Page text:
Easy Easter Egg Craft

easter egg craft

We just got back from a nine day family vacation so I wanted to re-establish a routine quickly but gently. This Easter eggs craft was a perfect way to do that. It’s very process focused and I let the kids direct as much as they wanted. I had the paper cut out in eggs but also had extra as plain paper that they could make into any shape they wanted. This was quick for my son who was eager to play with new Lego sets (spoiled by a Great-Grandma) but my daughter explored for a long time after her brother was done. Expect a mess and enjoy!

  1. Gather your materials. You will need some paper, bubble wrap ( the big ones works well), paint, a tray or plate for paint, brushes ( love ours from craftprojectideas.com) , some painter’s tape , scissors and if you want to display it a few sheets of construction paper and glue.
  2. Start by cutting out some paper eggs. I made sure to have plain paper on hand too but my kids just made a few eggs each.bubble wrap easter eggs
  3. Next attach the bubble wrap to the table. My daughter loved popping the wrap which is great for fine motor development.
  4. Dish out the paint. I have been teaching my son about colors and how adding white changes the tint so we did that. Adjust this step to your child. My daughter hated mixing and when we helped her with the first she started crying . My son mixed all hers for her after and showed her how he mixed his and then she was fine but I will find a new way of approaching this with her next time.
  5. Mix.
  6. Paint the bubble wrap. My daughter wasn’t sure at first so I sat down and painted with my son, soon she was asking for the brush too.
  7. My son painted with his brush but my daughter and I took turns, she often used her hands. Then wanted them wiped off, then … well it was a long back and forth but that’s ok.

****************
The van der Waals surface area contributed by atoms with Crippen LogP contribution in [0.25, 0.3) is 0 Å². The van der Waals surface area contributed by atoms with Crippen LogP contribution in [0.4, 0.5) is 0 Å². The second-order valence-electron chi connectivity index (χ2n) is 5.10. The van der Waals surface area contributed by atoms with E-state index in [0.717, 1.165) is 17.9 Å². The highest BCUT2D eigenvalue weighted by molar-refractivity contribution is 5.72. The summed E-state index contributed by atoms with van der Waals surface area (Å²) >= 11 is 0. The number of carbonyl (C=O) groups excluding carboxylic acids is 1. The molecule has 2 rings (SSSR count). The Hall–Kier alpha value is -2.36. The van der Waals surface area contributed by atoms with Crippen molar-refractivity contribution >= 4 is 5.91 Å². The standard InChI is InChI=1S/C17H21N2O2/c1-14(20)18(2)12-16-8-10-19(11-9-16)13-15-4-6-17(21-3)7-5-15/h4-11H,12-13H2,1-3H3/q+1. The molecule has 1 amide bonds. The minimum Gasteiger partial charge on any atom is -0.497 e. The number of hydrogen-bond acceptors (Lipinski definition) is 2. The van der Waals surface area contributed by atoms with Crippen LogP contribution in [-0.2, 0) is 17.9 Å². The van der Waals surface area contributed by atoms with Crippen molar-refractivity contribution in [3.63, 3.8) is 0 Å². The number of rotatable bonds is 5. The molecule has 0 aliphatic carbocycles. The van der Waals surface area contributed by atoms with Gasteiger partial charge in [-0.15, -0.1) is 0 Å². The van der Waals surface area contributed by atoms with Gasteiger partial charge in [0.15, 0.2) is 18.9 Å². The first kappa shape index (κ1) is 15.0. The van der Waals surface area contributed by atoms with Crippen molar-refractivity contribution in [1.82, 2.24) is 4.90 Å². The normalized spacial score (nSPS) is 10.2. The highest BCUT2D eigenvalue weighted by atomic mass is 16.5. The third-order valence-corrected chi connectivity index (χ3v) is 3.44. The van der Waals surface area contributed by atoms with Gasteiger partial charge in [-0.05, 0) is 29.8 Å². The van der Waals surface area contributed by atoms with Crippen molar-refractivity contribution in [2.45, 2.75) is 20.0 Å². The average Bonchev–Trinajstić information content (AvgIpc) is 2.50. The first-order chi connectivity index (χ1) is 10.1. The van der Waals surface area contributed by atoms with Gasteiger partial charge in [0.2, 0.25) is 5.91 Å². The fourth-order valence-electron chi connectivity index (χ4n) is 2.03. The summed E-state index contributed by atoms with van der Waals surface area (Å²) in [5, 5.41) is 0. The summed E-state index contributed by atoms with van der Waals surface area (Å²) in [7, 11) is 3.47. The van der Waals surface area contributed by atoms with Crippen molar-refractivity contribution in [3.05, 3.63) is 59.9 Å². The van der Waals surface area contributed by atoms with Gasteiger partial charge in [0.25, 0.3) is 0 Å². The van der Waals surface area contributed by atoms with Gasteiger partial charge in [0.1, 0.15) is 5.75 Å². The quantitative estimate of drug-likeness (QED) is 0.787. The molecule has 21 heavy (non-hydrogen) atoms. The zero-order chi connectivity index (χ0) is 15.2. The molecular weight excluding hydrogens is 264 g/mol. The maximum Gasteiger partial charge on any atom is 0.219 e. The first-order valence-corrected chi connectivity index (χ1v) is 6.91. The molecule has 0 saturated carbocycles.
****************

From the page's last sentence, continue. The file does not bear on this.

8. Print the paper on. She insisted on printing one in the same spot as her brother.
  9. Voila !
  10. Glue to construction paper and you have a super easy Easter craft for all ages.

Easter Egg Books

All of our book lists include affiliate links.

Ollie’s Easter Eggs (a Gossie & Friends book) by Olivier Durea is a cute book about friends working hard to dye their Easter eggs, well all but one Ollie who is playing and looking incredibly adorable in bunny ears while the others work hard.  However Ollie may have missed out on dyeing the eggs but he makes up for it by masterminding a true egg hunt!  My 4 year old son loved this book and how sneaky Ollie was as he snatched the hidden dyed eggs and re hid them! Cute addition to this popular series.

Where Are Baby’s Easter Eggs? by Karen Katz is a great way of having an Easter egg hunt while reading a story. If you aren’t familiar with the ” Where are  Baby’s …” series of life the flap books, they are simple books where the reader searches for an item finding other things first before finally finding the title object, in this case Easter eggs. My daughter loves these books and plays with them even when we aren’t reading them together. I love the bright illustrations and the simple holiday theme.

Easter books